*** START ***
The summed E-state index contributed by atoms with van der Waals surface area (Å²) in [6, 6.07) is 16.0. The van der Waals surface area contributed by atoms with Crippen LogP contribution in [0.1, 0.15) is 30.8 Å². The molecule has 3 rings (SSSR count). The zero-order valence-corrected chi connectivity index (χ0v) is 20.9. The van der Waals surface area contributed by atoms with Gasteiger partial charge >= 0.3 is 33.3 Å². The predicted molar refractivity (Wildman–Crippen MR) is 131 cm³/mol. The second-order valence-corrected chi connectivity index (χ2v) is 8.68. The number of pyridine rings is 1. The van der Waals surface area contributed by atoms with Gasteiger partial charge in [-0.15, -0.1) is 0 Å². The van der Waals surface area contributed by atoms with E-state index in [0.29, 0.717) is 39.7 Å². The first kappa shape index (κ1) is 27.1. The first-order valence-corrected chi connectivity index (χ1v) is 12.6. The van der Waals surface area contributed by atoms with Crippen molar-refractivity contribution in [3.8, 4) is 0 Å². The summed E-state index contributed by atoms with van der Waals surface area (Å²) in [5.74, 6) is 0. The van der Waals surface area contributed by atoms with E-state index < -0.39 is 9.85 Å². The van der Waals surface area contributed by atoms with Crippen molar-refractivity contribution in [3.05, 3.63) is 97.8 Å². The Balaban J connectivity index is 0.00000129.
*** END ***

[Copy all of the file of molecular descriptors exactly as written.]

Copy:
The summed E-state index contributed by atoms with van der Waals surface area (Å²) in [6, 6.07) is 16.0. The van der Waals surface area contributed by atoms with Crippen LogP contribution in [0.1, 0.15) is 30.8 Å². The molecule has 3 rings (SSSR count). The zero-order valence-corrected chi connectivity index (χ0v) is 20.9. The van der Waals surface area contributed by atoms with Gasteiger partial charge >= 0.3 is 33.3 Å². The predicted molar refractivity (Wildman–Crippen MR) is 131 cm³/mol. The second-order valence-corrected chi connectivity index (χ2v) is 8.68. The number of pyridine rings is 1. The van der Waals surface area contributed by atoms with Gasteiger partial charge in [-0.15, -0.1) is 0 Å². The van der Waals surface area contributed by atoms with E-state index in [0.29, 0.717) is 39.7 Å². The first kappa shape index (κ1) is 27.1. The first-order valence-corrected chi connectivity index (χ1v) is 12.6. The van der Waals surface area contributed by atoms with Crippen molar-refractivity contribution in [3.8, 4) is 0 Å². The summed E-state index contributed by atoms with van der Waals surface area (Å²) in [5.74, 6) is 0. The van der Waals surface area contributed by atoms with E-state index < -0.39 is 9.85 Å². The van der Waals surface area contributed by atoms with Crippen molar-refractivity contribution in [3.05, 3.63) is 97.8 Å². The Balaban J connectivity index is 0.00000129.